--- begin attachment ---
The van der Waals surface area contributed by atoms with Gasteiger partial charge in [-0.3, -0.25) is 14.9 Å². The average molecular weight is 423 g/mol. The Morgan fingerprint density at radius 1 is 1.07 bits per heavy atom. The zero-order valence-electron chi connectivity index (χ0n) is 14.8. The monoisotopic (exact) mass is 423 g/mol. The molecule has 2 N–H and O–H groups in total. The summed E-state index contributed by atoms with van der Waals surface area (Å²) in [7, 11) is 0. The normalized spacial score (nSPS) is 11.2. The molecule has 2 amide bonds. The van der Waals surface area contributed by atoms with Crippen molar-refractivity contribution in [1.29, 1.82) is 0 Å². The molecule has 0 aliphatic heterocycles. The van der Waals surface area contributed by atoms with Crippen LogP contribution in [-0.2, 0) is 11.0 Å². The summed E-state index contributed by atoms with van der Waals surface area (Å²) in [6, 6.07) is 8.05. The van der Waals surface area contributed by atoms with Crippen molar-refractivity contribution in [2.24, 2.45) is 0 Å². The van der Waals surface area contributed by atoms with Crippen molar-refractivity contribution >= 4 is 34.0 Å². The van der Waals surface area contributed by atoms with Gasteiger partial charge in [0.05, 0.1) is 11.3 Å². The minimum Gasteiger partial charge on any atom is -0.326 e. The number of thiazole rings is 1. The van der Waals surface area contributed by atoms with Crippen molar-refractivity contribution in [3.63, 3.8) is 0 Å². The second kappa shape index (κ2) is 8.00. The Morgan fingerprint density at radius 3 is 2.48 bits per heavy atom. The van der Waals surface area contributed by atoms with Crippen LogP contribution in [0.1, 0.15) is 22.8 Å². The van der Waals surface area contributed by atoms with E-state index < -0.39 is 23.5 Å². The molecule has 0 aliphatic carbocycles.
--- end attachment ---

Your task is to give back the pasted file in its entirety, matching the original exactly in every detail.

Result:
The van der Waals surface area contributed by atoms with Gasteiger partial charge in [-0.3, -0.25) is 14.9 Å². The average molecular weight is 423 g/mol. The Morgan fingerprint density at radius 1 is 1.07 bits per heavy atom. The zero-order valence-electron chi connectivity index (χ0n) is 14.8. The monoisotopic (exact) mass is 423 g/mol. The molecule has 2 N–H and O–H groups in total. The summed E-state index contributed by atoms with van der Waals surface area (Å²) in [7, 11) is 0. The normalized spacial score (nSPS) is 11.2. The molecule has 2 amide bonds. The van der Waals surface area contributed by atoms with Crippen molar-refractivity contribution in [1.29, 1.82) is 0 Å². The molecule has 0 aliphatic heterocycles. The van der Waals surface area contributed by atoms with Crippen LogP contribution in [-0.2, 0) is 11.0 Å². The summed E-state index contributed by atoms with van der Waals surface area (Å²) in [6, 6.07) is 8.05. The van der Waals surface area contributed by atoms with Crippen molar-refractivity contribution in [2.24, 2.45) is 0 Å². The van der Waals surface area contributed by atoms with Crippen molar-refractivity contribution >= 4 is 34.0 Å². The van der Waals surface area contributed by atoms with Gasteiger partial charge in [0.05, 0.1) is 11.3 Å². The minimum Gasteiger partial charge on any atom is -0.326 e. The number of thiazole rings is 1. The van der Waals surface area contributed by atoms with Crippen molar-refractivity contribution in [3.63, 3.8) is 0 Å². The second kappa shape index (κ2) is 8.00. The Morgan fingerprint density at radius 3 is 2.48 bits per heavy atom. The van der Waals surface area contributed by atoms with Crippen LogP contribution in [0.1, 0.15) is 22.8 Å². The van der Waals surface area contributed by atoms with E-state index < -0.39 is 23.5 Å². The molecule has 0 aliphatic carbocycles.